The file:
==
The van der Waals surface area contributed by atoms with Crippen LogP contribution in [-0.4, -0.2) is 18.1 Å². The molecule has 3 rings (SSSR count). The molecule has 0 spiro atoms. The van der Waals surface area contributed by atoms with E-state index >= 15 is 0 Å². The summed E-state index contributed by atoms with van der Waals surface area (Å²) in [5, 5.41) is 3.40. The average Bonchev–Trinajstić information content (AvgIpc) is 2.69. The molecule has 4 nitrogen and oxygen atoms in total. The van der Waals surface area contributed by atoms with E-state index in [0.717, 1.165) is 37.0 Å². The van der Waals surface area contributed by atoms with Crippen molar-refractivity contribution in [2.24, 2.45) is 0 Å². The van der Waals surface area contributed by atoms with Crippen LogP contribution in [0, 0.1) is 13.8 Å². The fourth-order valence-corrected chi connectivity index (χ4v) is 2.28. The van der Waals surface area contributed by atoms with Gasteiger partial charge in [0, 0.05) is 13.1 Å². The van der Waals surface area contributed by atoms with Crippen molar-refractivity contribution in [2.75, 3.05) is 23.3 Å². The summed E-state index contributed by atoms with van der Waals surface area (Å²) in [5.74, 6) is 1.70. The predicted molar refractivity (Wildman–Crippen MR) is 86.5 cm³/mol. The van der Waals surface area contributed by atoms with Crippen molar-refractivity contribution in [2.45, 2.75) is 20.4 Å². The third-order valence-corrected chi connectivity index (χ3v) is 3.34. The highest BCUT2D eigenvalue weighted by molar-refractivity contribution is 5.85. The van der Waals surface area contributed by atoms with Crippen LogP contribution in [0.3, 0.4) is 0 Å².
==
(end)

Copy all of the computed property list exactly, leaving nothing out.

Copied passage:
The van der Waals surface area contributed by atoms with Crippen LogP contribution in [-0.4, -0.2) is 18.1 Å². The molecule has 3 rings (SSSR count). The molecule has 0 spiro atoms. The van der Waals surface area contributed by atoms with E-state index >= 15 is 0 Å². The summed E-state index contributed by atoms with van der Waals surface area (Å²) in [5, 5.41) is 3.40. The average Bonchev–Trinajstić information content (AvgIpc) is 2.69. The molecule has 4 nitrogen and oxygen atoms in total. The van der Waals surface area contributed by atoms with E-state index in [0.717, 1.165) is 37.0 Å². The van der Waals surface area contributed by atoms with Crippen molar-refractivity contribution in [2.24, 2.45) is 0 Å². The van der Waals surface area contributed by atoms with Crippen LogP contribution in [0, 0.1) is 13.8 Å². The fourth-order valence-corrected chi connectivity index (χ4v) is 2.28. The van der Waals surface area contributed by atoms with Gasteiger partial charge in [0, 0.05) is 13.1 Å². The van der Waals surface area contributed by atoms with Crippen molar-refractivity contribution in [2.75, 3.05) is 23.3 Å². The summed E-state index contributed by atoms with van der Waals surface area (Å²) in [5.74, 6) is 1.70. The predicted molar refractivity (Wildman–Crippen MR) is 86.5 cm³/mol. The van der Waals surface area contributed by atoms with Crippen molar-refractivity contribution in [2.45, 2.75) is 20.4 Å². The third-order valence-corrected chi connectivity index (χ3v) is 3.34. The highest BCUT2D eigenvalue weighted by molar-refractivity contribution is 5.85. The van der Waals surface area contributed by atoms with Crippen LogP contribution in [0.3, 0.4) is 0 Å².